Ahmad Abu Nokta reaches into his breast pocket and pulls out a business card with his name printed against a bright blue-green background.
Underneath, he lists his job titles—'art, paints and decorator.' The same message is printed in Arabic.
The 54-year-old Syrian artist and painter fled the southwestern city of Daraa with his wife and four children three years ago.
"My house got bombed," he said, through a translator. "My kids are young. I was afraid for my family. We ran away from the war."
The family went to neighbouring Jordan, where they lived in a refugee camp for the next three years. Then came a chance to start over when a new Canadian government pledged to house thousands of Syrian refugees in cities across the country.
For Abu Nokta and his family, the entire process took about a month. They landed in Montreal in January 2016 and moved to Windsor two days later.
Shortly after arriving, Abu Nokta had a chance meeting with an Arab worker at a print shop, where he had his colourful business cards made. He happily hands them out wherever he can, but finding work has been a challenge.
Refugees want to work
Many of the government-sponsored Syrian refugees still face barriers in the early weeks of their new Canadian lifestyle.
The new arrivals receive a monthly stipend to help them make ends meet, but many, like Abu Nokta, want to find jobs.
"The Canadian government has helped so much. But, I don't want to rely on its stipend," Abu Nokta said. "I want to teach my kids the value of working. The problem is language. I don't know how to get myself out there because of language."
Dr. Ahmad Chaker, with the Syrian Canadian Council, said language is an issue many refugees face when trying to find jobs. Transportation is another problem.
"The other challenge is where they live and the workplace," he told CBC News. "They don't have driving licenses. They don't have cars."
Like Abu Nokta, if refugees - or any new immigrants - want to be self-employed, they face an additional challenge, according to Melissa Ventura, with the New Canadians' Centre for Excellence.
"One of the biggest challenges is the lack of financial resources," she told CBC News. "It's very difficult for them to get a credit card or line of credit from banks. They have to go through a lot of hoops to get those resources."
The problem is, when it comes to immigrants, self-employment generally doesn't pay.
'They don't have driving licenses. They don't have cars.' - Ahmad Chaker, Syrian Canadian Council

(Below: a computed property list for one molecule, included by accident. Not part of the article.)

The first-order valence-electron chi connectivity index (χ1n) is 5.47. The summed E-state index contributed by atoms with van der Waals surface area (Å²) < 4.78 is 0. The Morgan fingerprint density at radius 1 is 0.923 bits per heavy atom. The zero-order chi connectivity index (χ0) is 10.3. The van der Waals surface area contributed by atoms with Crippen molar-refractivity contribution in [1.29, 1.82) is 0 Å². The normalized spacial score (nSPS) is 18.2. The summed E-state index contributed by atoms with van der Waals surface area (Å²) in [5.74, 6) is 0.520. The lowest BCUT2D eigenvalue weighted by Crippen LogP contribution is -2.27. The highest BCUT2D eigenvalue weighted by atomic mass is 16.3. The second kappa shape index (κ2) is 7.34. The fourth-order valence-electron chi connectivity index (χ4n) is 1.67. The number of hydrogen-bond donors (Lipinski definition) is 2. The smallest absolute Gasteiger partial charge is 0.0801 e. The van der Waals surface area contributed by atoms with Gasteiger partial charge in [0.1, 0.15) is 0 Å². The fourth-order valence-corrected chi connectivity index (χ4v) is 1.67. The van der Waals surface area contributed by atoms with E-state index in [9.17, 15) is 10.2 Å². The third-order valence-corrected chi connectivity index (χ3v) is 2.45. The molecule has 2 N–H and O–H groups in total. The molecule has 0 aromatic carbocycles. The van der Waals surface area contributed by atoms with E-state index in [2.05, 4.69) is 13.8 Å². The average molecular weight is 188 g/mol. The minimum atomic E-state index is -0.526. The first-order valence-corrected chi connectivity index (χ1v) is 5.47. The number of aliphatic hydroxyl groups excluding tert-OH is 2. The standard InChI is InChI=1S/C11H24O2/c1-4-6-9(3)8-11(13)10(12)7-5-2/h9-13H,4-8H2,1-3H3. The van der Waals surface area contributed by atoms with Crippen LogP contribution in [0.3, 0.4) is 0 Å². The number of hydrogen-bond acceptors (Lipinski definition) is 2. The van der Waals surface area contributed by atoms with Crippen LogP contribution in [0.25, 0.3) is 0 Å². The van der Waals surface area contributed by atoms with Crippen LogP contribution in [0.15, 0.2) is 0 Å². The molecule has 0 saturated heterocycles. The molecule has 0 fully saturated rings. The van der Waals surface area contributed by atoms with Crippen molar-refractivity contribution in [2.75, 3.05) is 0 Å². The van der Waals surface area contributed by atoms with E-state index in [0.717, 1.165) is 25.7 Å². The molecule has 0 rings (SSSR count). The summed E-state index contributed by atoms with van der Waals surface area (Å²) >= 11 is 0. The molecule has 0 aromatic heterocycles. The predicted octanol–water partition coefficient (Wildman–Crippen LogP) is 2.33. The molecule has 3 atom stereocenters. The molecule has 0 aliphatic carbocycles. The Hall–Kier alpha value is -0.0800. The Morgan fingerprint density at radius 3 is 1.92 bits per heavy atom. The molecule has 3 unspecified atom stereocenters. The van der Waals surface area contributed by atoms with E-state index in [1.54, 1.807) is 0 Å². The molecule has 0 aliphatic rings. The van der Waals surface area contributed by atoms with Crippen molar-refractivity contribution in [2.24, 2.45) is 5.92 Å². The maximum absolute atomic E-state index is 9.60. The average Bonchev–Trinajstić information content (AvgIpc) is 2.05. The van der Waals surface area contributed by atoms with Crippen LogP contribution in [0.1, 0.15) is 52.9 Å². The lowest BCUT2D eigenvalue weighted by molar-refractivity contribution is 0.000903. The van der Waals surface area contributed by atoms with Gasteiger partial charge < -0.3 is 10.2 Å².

Reza Nakhaie, a sociologist at the University of Windsor, looked into the economic benefits of self-employment for Canadian immigrants in his study published November 2015.
He said, while salary or wage work has more advantages, such as pensions and benefits, there are more advantages if newcomers are self-employed in certain fields.
"If they enter white-collar professions like medical professions, accounting, lawyers. They do very well," Nakhaie told CBC News.
But he also explained that Syrian refugees may have a good chance of succeeding in the work force, regardless of the type of employment.
"We have a government that's strongly supportive of refugees. Given the horrendous experiences that Syrian refugees experience, we have a community, to a large extent, that's very humanitarian and supporting of these people," Nakhaie said. "And, since they're members of the Arab community and the Arab community is doing well (in Windsor), there's a chance for them."
Challenges for employers
Even though refugees have the skills to find work in places like Windsor, employers also struggle to find the workers they need.
In late January 2016, Branka Kovacevic, owner of Royal Feed Screws in Oldcastle, Ont. told CBC News she had job openings for refugees. Since then, she has not hired any newcomers because no organization has information about their skill levels.
"No one has any information," she said. "Which profile they have, do they have education in machining...any information about their education and skills. I didn't find anyone who has that information."
While organizations are still working on dealing with the refugees' essential needs, like health and housing, the Syrian Canadian Council, along with other agencies in Windsor, have started collecting data about refugees in order to match them with jobs.
The Multicultural Council is putting together a list of employment providers who specialize in finding jobs for people in the region.
Jelena Payne, the city's community development and health commissioner, told CBC News in an email, "The newcomers will also be provided language classes and skills assessment over the next several months."
Abu Nokta is taking advantage of those opportunities. He will be attending his first English class next week to try and bolster his job prospects.
"I would even do the first few jobs for free just to get work and get contacts," he told CBC News. "As a painter, I need to practice, so I would even do the first few for free. I would love to."
As of February 18, 2016:
- 519: Government sponsored refugees in Windsor
- 78: Privately sponsored refugees in Windsor
- 12: Blended sponsored (privately funded for 6 months, government funded for 6 months) in Windsor
- $25,000/family: Subsidy for GSRs (includes one-time start-up payment and monthly income support for food, shelter, transportation)
- Amount varies by family size
- Amount is for up to a year, or until self-sufficient, whichever comes first
- Private sponsors provide financial, emotional support for duration of sponsorship, including housing, clothing, food
- Most private sponsorships last for one year, but some refugees may be eligible for help from sponsors for up to three years